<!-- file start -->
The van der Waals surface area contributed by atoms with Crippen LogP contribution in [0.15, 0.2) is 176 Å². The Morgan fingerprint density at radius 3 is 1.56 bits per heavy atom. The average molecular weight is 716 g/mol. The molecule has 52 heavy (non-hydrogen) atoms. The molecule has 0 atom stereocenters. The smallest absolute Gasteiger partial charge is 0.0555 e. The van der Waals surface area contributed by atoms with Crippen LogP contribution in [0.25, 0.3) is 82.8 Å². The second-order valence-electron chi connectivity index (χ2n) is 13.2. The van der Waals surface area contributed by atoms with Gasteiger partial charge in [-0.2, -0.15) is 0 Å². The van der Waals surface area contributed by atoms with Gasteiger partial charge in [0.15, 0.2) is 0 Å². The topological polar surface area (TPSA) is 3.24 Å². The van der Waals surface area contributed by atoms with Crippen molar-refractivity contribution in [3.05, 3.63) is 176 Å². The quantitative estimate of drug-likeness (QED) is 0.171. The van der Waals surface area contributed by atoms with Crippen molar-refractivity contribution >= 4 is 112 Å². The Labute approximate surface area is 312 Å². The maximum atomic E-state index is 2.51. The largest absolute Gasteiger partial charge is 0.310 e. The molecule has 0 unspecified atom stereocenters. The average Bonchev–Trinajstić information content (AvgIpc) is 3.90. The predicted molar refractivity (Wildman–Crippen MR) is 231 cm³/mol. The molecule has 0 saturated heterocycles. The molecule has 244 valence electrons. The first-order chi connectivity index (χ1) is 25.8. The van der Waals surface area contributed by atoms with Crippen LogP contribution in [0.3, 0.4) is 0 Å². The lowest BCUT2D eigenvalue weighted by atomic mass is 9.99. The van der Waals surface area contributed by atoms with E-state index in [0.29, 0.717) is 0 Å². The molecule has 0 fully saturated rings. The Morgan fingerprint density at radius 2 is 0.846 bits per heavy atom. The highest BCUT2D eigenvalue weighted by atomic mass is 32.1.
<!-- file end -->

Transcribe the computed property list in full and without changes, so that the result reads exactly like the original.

The van der Waals surface area contributed by atoms with Crippen LogP contribution in [0.15, 0.2) is 176 Å². The Morgan fingerprint density at radius 3 is 1.56 bits per heavy atom. The average molecular weight is 716 g/mol. The molecule has 52 heavy (non-hydrogen) atoms. The molecule has 0 atom stereocenters. The smallest absolute Gasteiger partial charge is 0.0555 e. The van der Waals surface area contributed by atoms with Crippen LogP contribution in [0.25, 0.3) is 82.8 Å². The second-order valence-electron chi connectivity index (χ2n) is 13.2. The van der Waals surface area contributed by atoms with Gasteiger partial charge in [-0.2, -0.15) is 0 Å². The van der Waals surface area contributed by atoms with Gasteiger partial charge in [0.15, 0.2) is 0 Å². The topological polar surface area (TPSA) is 3.24 Å². The van der Waals surface area contributed by atoms with Crippen molar-refractivity contribution in [3.05, 3.63) is 176 Å². The quantitative estimate of drug-likeness (QED) is 0.171. The van der Waals surface area contributed by atoms with Crippen molar-refractivity contribution >= 4 is 112 Å². The Labute approximate surface area is 312 Å². The maximum atomic E-state index is 2.51. The largest absolute Gasteiger partial charge is 0.310 e. The molecule has 0 unspecified atom stereocenters. The average Bonchev–Trinajstić information content (AvgIpc) is 3.90. The predicted molar refractivity (Wildman–Crippen MR) is 231 cm³/mol. The molecule has 0 saturated heterocycles. The molecule has 244 valence electrons. The first-order chi connectivity index (χ1) is 25.8. The van der Waals surface area contributed by atoms with Crippen LogP contribution in [0.3, 0.4) is 0 Å². The lowest BCUT2D eigenvalue weighted by atomic mass is 9.99. The van der Waals surface area contributed by atoms with E-state index in [0.29, 0.717) is 0 Å². The molecule has 0 fully saturated rings. The Morgan fingerprint density at radius 2 is 0.846 bits per heavy atom. The highest BCUT2D eigenvalue weighted by atomic mass is 32.1.